FINAL PREPARATION AND THE AIRLIFT (See Map A) (46)

 

On D-Day the 161st R.C.T. and the 3rd Battalion, 34th Infantry went ashore at MARIVELES as planned. On MINDORO, last minute preparations were being made. Newsmen and photographers arrived, more briefings of pilots and jumpmasters were held. Aircraft were parked, last minute maintenance performed, and numbers were chalked on the planes. Parachutes and equipment bundles were issued. All bundles were rolled and checked for the last time. Weapons were cleaned and oiled. Ammunition was issued, each man carrying two W-P grenades and two fragmentation grenades. Down in the artillery, howitzers were cleaned and packed into parachutes. Additional information was received from XI Corps, Headquarters. Services for the faiths were available, with more than the usual numbers attending. Letters were written and carefully censored. Tents were struck, rolled and turned into S-4. Flight Manifests were made and turned into R.C.T. headquarters. The parking plan and flight plan was issued to the battalions and separate companies, according to SOP. An extra canteen was issued to each man along with four meals of K-ration. Each platoon leader took his platoon to the briefing room, and using the terrain model gave them the big picture, the company mission and the mission of the platoon. During the evening, captured Japanese film of the surrender of CORREGIDOR in 1942 was shown. The film showed the Japs mistreating American PWs and stomping the American flag into the ground. After waking up in the middle of the night as per usual and eating a breakfast of soggy pancakes and syrup, the first lift entrucked at 0600 and moved to ELMORE and BILL Air strips. By 0700 hours all troops were enplaned. The aircraft took off, made up their formation and winged their way toward CORREGIDOR. (47)

While the transports were closing on CORREGIDOR, B-24s and A-20s were bombing and strafing the island. These aircraft picked up light ack-ack, but immediately smothered it with machine gun fire. One flight of A-20s were on stand by with smoke, should the rock force commander call for it. The Navy also closed in for a few broadsides at the rock.

Veteran troops of the 3rd Battalion, 34th Infantry were also busy, leading on their landing craft and making ready for their landing at 1030I. (48)

 

NARRATION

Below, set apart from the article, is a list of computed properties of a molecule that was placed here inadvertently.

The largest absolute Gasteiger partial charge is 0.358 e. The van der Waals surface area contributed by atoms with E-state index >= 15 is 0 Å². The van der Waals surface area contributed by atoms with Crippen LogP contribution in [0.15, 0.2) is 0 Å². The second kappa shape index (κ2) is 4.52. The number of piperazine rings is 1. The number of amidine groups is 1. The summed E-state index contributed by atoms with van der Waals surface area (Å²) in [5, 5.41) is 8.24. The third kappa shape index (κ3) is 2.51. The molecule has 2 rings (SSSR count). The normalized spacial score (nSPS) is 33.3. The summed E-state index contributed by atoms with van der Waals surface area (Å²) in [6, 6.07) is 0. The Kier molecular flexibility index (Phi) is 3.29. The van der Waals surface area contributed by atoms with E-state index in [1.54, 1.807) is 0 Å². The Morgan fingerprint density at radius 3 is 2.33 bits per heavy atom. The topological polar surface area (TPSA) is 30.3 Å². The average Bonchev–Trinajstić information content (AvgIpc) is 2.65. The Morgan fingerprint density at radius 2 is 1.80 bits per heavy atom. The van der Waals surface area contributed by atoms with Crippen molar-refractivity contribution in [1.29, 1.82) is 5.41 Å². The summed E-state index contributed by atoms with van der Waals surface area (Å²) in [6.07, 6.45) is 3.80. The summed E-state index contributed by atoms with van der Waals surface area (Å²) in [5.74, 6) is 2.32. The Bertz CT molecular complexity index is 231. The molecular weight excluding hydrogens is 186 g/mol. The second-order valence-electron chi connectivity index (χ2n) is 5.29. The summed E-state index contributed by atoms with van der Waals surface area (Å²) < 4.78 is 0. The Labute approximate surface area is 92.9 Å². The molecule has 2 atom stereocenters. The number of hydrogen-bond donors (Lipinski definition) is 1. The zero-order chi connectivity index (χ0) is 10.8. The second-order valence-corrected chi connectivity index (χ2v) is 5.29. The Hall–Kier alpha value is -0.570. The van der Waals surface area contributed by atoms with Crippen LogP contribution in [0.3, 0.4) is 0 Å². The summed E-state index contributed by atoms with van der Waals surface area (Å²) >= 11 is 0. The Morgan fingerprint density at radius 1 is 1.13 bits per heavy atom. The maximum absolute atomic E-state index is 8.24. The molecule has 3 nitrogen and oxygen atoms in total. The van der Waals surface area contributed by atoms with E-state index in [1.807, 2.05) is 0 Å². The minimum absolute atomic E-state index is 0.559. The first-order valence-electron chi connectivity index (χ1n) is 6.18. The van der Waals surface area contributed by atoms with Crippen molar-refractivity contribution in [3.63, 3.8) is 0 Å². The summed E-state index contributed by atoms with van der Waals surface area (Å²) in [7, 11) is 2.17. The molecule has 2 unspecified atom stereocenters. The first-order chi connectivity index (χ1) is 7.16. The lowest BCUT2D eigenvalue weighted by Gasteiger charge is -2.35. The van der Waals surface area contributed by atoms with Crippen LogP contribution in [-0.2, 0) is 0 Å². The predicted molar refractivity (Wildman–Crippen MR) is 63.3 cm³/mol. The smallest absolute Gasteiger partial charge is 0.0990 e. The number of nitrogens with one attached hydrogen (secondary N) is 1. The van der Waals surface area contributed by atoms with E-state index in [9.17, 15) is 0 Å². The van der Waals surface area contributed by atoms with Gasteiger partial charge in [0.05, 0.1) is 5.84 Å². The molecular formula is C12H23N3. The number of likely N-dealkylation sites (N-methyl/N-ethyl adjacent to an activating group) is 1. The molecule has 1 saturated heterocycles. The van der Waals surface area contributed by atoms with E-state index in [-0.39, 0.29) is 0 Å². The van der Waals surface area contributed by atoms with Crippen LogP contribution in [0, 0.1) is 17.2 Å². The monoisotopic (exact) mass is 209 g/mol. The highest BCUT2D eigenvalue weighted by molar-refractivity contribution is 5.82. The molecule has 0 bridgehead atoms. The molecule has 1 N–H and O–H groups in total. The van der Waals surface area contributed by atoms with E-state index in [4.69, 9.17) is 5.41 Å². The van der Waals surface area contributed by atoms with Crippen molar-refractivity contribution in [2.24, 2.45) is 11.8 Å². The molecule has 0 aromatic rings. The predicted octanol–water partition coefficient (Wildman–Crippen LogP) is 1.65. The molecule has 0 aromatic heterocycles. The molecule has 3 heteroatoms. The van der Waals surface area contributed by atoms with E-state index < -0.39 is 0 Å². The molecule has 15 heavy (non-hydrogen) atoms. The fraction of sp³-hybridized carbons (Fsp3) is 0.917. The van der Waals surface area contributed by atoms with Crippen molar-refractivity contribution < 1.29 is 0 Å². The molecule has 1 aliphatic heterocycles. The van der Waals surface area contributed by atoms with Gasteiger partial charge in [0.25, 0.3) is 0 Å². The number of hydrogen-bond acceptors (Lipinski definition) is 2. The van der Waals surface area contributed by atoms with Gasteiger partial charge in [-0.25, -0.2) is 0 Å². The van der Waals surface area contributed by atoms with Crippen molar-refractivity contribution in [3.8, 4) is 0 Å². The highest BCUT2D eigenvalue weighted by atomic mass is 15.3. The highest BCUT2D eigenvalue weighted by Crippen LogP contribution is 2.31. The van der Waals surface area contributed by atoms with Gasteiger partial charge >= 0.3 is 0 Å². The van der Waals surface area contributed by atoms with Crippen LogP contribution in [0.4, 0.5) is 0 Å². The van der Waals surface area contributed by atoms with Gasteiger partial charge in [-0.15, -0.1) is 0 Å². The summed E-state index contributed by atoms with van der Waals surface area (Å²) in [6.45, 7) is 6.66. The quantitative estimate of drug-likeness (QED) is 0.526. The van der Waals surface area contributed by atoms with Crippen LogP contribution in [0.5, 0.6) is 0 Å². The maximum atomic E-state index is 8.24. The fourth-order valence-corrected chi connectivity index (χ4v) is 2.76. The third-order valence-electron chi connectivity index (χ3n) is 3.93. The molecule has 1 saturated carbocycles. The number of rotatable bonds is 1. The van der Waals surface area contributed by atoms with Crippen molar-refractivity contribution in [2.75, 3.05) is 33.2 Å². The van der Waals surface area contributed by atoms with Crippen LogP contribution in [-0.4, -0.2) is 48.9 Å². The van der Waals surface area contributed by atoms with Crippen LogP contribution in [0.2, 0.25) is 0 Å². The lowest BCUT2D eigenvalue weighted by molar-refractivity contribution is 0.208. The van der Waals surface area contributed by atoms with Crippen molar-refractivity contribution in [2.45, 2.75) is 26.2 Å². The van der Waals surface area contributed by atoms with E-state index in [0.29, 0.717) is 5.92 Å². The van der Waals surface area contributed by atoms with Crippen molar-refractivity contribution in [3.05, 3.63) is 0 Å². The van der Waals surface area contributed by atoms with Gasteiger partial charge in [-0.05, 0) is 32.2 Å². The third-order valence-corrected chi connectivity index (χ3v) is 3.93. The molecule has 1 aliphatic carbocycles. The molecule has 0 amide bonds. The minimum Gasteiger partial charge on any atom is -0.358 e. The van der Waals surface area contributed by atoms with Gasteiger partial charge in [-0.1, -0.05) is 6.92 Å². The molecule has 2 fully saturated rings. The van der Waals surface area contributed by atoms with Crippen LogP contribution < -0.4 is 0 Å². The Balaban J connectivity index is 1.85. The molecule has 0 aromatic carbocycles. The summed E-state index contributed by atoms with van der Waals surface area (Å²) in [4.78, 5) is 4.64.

PHASE I, THE AERIAL ASSAULT

 

At 0825I, 16th February, troops at MARIVELES picked up tiny specks in the sky and all who were not engaged with the Nips sat down to watch one of the most spectacular shows of the Pacific War. At 0830I, the control ship of the formation was over CORREGIDOR. A-20s were making their last strafing run over topside. A curtain of dust hung over the whole island. The transports approached the island in two columns and at exactly 0833I the green light went on in the lead ship over B Field. (See Map E) The first paratrooper, Lieutenant Colonel John Erickson, Battalion Commander of the 3rd Battalion, counted off four seconds and stepped into thin air. The rest of his stick followed at split second intervals. Phase I had begun. The chutes had hardly opened before the troops were preparing for one of the roughest, most rugged landings, they would ever make. The same action was taking place on A Field. By 0850 the drop was completed and the planes were MINDORO bound for another load. (49)

The sky was clear, visibility unlimited, while down on the rock amid the underbrush, splintered trees, wrecked buildings, bomb crates, Japanese machine gun nests, caves and at the waters edge, troops of the RCT were beginning to assemble. It is during this stage of the assault that airborne troops are most vulnerable. Several troopers were blown over the cliffs and landed among the Japanese defenders. It was one of these groups, while fighting their way Topside, met and killed the Japanese Commander of the island near BREAKWATER POINT. (See Map E) This was confirmed by a PW captured several days later. It was at this stage that prior training of service and administrative personnel, in close combat, came to the front. The rock force CP was established in the barracks on the north side of the parade ground. (See Map E) Communications, both radio and wire, were in to the 3rd Battalion, who had formed a perimeter defense around Topside, running generally along the 500 foot contour line. (See Map E) The Regimental Aid station was also set up in the barracks. Medical personnel from 3rd Battalion, Regimental Headquarters, and Artillery were pooled. All these units used the same facilities since they were so close together. Casualties began to pour in, mostly jump injuries. Regimental Headquarters and Service Company had to furnish extra men to help the Medics carry litters and recover medical bundles dropped from the planes. Even with this augmentation, there were not enough men to do the job right. Few medical records were kept during the first few days. It is better to help a wounded man, than to have a record of a dead one. Jump casualties were not as high as had been expected. It was estimated that 15% of the first lift were casualties. It was several days before an accurate figure was available. (50)